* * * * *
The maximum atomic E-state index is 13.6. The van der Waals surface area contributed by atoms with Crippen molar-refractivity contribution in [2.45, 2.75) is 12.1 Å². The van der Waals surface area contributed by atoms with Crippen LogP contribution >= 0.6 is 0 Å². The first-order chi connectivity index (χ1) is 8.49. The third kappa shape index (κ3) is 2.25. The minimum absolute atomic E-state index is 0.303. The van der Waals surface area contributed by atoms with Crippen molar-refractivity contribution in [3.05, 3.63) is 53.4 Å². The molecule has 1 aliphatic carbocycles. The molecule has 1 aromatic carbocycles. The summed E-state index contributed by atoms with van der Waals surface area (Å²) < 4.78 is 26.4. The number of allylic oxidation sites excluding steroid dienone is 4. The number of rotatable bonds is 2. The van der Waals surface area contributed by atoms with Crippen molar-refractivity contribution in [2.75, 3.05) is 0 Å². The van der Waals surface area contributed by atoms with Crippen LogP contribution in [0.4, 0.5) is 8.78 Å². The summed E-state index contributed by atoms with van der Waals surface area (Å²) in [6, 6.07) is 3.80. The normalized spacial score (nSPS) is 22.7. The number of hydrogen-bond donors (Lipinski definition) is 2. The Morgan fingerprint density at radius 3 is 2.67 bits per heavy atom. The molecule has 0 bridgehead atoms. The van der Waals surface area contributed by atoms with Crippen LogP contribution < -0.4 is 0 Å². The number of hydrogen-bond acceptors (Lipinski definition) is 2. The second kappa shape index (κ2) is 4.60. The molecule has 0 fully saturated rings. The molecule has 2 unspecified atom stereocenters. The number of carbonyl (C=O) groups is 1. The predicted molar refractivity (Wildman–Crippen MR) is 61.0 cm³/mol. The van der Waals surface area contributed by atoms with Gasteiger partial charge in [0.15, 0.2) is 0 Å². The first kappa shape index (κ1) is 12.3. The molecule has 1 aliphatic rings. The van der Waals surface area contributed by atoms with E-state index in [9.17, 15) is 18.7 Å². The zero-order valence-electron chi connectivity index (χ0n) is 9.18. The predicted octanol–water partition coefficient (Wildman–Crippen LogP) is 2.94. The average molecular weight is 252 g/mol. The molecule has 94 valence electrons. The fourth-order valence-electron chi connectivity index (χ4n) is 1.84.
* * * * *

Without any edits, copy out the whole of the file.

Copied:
The maximum atomic E-state index is 13.6. The van der Waals surface area contributed by atoms with Crippen molar-refractivity contribution in [2.45, 2.75) is 12.1 Å². The van der Waals surface area contributed by atoms with Crippen LogP contribution >= 0.6 is 0 Å². The first-order chi connectivity index (χ1) is 8.49. The third kappa shape index (κ3) is 2.25. The minimum absolute atomic E-state index is 0.303. The van der Waals surface area contributed by atoms with Crippen molar-refractivity contribution in [3.05, 3.63) is 53.4 Å². The molecule has 1 aliphatic carbocycles. The molecule has 1 aromatic carbocycles. The summed E-state index contributed by atoms with van der Waals surface area (Å²) < 4.78 is 26.4. The number of allylic oxidation sites excluding steroid dienone is 4. The number of rotatable bonds is 2. The van der Waals surface area contributed by atoms with Crippen molar-refractivity contribution in [2.75, 3.05) is 0 Å². The van der Waals surface area contributed by atoms with Crippen LogP contribution in [0.4, 0.5) is 8.78 Å². The summed E-state index contributed by atoms with van der Waals surface area (Å²) in [6, 6.07) is 3.80. The normalized spacial score (nSPS) is 22.7. The number of hydrogen-bond donors (Lipinski definition) is 2. The Morgan fingerprint density at radius 3 is 2.67 bits per heavy atom. The molecule has 0 bridgehead atoms. The van der Waals surface area contributed by atoms with Crippen LogP contribution < -0.4 is 0 Å². The number of hydrogen-bond acceptors (Lipinski definition) is 2. The second kappa shape index (κ2) is 4.60. The molecule has 0 fully saturated rings. The molecule has 2 unspecified atom stereocenters. The number of carbonyl (C=O) groups is 1. The predicted molar refractivity (Wildman–Crippen MR) is 61.0 cm³/mol. The van der Waals surface area contributed by atoms with Gasteiger partial charge in [0.15, 0.2) is 0 Å². The first kappa shape index (κ1) is 12.3. The molecule has 1 aliphatic rings. The van der Waals surface area contributed by atoms with E-state index in [9.17, 15) is 18.7 Å². The zero-order valence-electron chi connectivity index (χ0n) is 9.18. The predicted octanol–water partition coefficient (Wildman–Crippen LogP) is 2.94. The average molecular weight is 252 g/mol. The molecule has 94 valence electrons. The fourth-order valence-electron chi connectivity index (χ4n) is 1.84.